Old San Francisco Cafe Zinkand Beer Steins German Antique R.hanke Mettlach Style For SaleAuthentic Original Old Antique San Francisco Earthquake Relics
2 Cafe Zinkand Beer SteinsThe bottom of these steins is marked 'R.H. Germany' - This is the "Father of the Modern Beer Stein", Reinhold HankeThe steins were made as an advertising promotional souvenir for the famous Cafe Zinkand Restaurant in the late 19th century San Francisco by R.H. GermanyOne stein shows some damage, but not surprising since they were in the infamous 1906 San Francisco Earthquake
HISTORY: Cafe Zinkand was built in 1895; Speckles Bldg., Market Street. Charles Adam Zinkand arrived from Germany to New York, then moved to the "City by the Bay" in 1877. Cafe Zinkand changed hands and was rechristened the Tait-Zinkand in 1904. John Tait was a restauranteur who arrived in San Francisco and built numerous famous restaurants in the area. Legend has it that when the San Francisco Earthquake of 1906 struck, Tait rushed downtown to check on the Zinkand. Relieved to find it intact, he opened the front door, only to find that the interior had collapsed and the facade was the only thing standing. The restaurant was quickly rebuilt but it's location was moved to a nearby spot. This stein predates all of this and is clearly from before 1900 when Charles Zinkand owned the establishment. Reinhold Hanke, you see, was the first to mass-produce the stoneware stein. His molding system, which was probably patterned on some of the glass-making techniques of his native Bohemia, allowed him to create a large number of stoneware steins from a single master mold. Thus, not only could a stein maker produce more steins, but the artist could justify spending more time on the artistic design. The "Golden Age of Beer Steins" was thus begun. Hanke made other pieces for Zinkands too. The pewter work of the lid is wonderful with an embossed logo of Charles Adam Zinkand's initials and "Cafe Zinkand, San Francisco" encircling it.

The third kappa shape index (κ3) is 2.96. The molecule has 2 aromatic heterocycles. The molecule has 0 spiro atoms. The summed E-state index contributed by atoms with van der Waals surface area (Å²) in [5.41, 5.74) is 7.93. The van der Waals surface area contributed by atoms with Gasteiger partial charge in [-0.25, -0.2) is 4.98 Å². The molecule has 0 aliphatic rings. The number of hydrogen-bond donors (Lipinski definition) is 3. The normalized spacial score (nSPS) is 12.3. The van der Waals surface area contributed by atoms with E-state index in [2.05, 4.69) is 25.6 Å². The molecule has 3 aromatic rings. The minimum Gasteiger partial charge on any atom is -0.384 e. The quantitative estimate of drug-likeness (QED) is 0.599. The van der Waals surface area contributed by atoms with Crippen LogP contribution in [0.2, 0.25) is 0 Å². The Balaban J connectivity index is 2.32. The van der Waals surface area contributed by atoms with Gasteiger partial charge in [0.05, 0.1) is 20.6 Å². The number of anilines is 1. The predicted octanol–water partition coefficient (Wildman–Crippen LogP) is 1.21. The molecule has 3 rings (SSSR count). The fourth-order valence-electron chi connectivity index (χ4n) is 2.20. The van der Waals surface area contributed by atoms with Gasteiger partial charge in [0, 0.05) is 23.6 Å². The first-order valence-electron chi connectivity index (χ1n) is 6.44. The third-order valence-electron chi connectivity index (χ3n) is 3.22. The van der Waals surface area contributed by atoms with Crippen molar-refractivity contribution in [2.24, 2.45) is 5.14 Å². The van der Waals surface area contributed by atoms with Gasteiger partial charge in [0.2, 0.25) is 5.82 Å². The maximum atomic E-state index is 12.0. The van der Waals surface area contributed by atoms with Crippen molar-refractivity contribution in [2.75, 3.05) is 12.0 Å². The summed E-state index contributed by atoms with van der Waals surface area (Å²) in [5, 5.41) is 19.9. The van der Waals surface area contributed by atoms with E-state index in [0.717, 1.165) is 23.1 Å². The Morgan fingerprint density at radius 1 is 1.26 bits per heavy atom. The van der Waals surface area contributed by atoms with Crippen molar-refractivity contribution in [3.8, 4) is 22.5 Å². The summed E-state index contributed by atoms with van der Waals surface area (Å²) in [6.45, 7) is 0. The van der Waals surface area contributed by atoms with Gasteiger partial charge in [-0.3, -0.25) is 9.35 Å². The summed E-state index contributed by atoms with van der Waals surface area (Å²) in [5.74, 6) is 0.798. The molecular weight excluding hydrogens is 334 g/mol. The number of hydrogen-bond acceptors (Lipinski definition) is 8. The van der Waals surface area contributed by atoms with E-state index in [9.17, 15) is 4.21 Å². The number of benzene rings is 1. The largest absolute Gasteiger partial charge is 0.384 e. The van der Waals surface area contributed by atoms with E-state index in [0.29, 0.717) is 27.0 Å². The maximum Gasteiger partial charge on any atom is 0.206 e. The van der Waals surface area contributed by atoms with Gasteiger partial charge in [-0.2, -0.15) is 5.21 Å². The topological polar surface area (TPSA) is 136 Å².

Again verifying the age of the stein as Pre-Tait ownership.
The body of one stein is free of cracks and damage, only marks from age;
some fading and age glaze crazing. Excellent shape for a great advertising antique piece from San Francisco. However,the second stein has some damage; a dent in the pewter lid
and a single hairline crack (looks like the stein was in the 1906 earthquake, but that may not be the case).
Each Stein holds 4/10 of a liter of beer and weighs approximately 2 poundsPlease ask any questions
comes from a smoke free Environment
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